In just a few short days the University of Toronto’s Rotman School of Management full-time MBA Class of 2012 will graduate. Gown-clad, they will take a brief walk across a stage, exchange a handshake for a scroll, and—with that one-minute exercise—they will have come to the close of a grueling, rewarding, and ultimately life-changing two years. “They,” not “we.” While all my former classmates close this defining chapter of our lives, I’ll be standing on the sidelines, wishing them well and preparing for my next set of classes.
I couldn’t be happier about my decision to take a full-time position at Four Seasons Hotels & Resorts after my summer internship and switch to the part-time MBA program. I have a job that excites me with a company that inspires me. But I’d be lying if I said I don’t feel a twinge of sadness that all my peers are moving on, leaving me in their wake. After all, these are the people I imagined having by my side at graduation: the faces I saw day in and day out, the people who shared the highs and lows of that crazy first-year roller coaster ride. And now they’re dispersing, trading Rotman’s lecture halls and libraries for cubicles and boardrooms. Many classmates are spending their last months of freedom seeking adventure around the world before taking their posts at Bain, Nike, and Johnson & Johnson, to name a few; others are still pursuing the right opportunity in this challenging market. Although I can’t exactly call myself a member of the Class of 2012, I’ll always consider that group of students my comrades, and I look forward to seeing them rise to prominence in the years ahead, wherever they end up.
Despite the sad fact that these familiar faces will no longer grace Rotman’s hallways, there’s a lot to look forward to. For one thing, the upside of losing a whole cohort of students is that you gain another; there will be a new crop of fresh-faced MBAs to interact with and learn from—another opportunity to add a new layer to my ever-expanding network. Another plus? For several years now a brand new state-of-the-art facility has been under construction adjacent to the existing building, set to usher in an exciting new era for the school. The Class of 2012 was in the unfortunate position of bearing the brunt of the construction-phase inconveniences (jackhammering during class, for example—as if it weren’t hard enough to stay focused in accounting), without the eventual payoff. Luckily for me, I’ll be carrying out the remainder of my MBA career in the shiny new Rotman building, which opens its doors Sept. 5.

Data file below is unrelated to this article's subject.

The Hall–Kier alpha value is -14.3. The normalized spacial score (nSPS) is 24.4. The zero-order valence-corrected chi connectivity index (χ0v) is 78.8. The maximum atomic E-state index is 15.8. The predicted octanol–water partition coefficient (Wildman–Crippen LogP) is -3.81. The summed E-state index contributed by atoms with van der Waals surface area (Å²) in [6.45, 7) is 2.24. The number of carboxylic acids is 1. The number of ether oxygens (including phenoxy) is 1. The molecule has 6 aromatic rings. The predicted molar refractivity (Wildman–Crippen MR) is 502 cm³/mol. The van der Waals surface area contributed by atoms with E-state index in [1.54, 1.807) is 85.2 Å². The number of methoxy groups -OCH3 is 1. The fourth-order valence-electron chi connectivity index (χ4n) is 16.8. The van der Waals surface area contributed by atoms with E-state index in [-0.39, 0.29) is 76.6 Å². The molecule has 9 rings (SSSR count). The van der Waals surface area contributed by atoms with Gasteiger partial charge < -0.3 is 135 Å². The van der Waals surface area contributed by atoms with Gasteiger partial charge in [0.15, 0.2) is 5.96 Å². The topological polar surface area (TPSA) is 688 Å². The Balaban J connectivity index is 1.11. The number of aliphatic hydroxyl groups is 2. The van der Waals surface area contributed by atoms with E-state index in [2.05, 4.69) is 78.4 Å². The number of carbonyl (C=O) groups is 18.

Although I won’t be taking part in next week’s milestone event, I did recently celebrate a little milestone of my own. May 2 marked one full year since I first walked through the doors of the Four Seasons headquarters as a nervous and excited intern. Fast-forward to the present, and we’ve come full circle: Occupying the cubicle next to mine is our freshly minted social media marketing intern, who hails from Rotman, no less. As I help our new intern get the lay of land, I’m struck by how quickly time has passed. It seems like just yesterday I was asking the same questions I’m now answering. It’s remarkable how much I’ve learned in a year; but one of the things I enjoy most about my job is that the learning is never done. This is true in most fields, of course, but it’s especially amplified in the fast-moving, ever-evolving world of social media, in which new platforms crop up by the minute and become household names nearly overnight.
I may be dusting off my book bag instead of tossing my cap next week, but for myself and for the graduating Class of 2012, the future is bright. And while I’m envious that many of them have taken their last exam, I can’t deny a part of me is content to linger longer in the scholarly realm … well, a little longer anyway. With that, I’d like to salute my former classmates, soon to join the ranks of Rotman alumni. Dear friends, colleagues, and future business superstars, I think three little words (and excessive punctuation) sum it up best: YOU DID IT!!!!!! Congratulations, best of luck, and I’ll see you on the other side.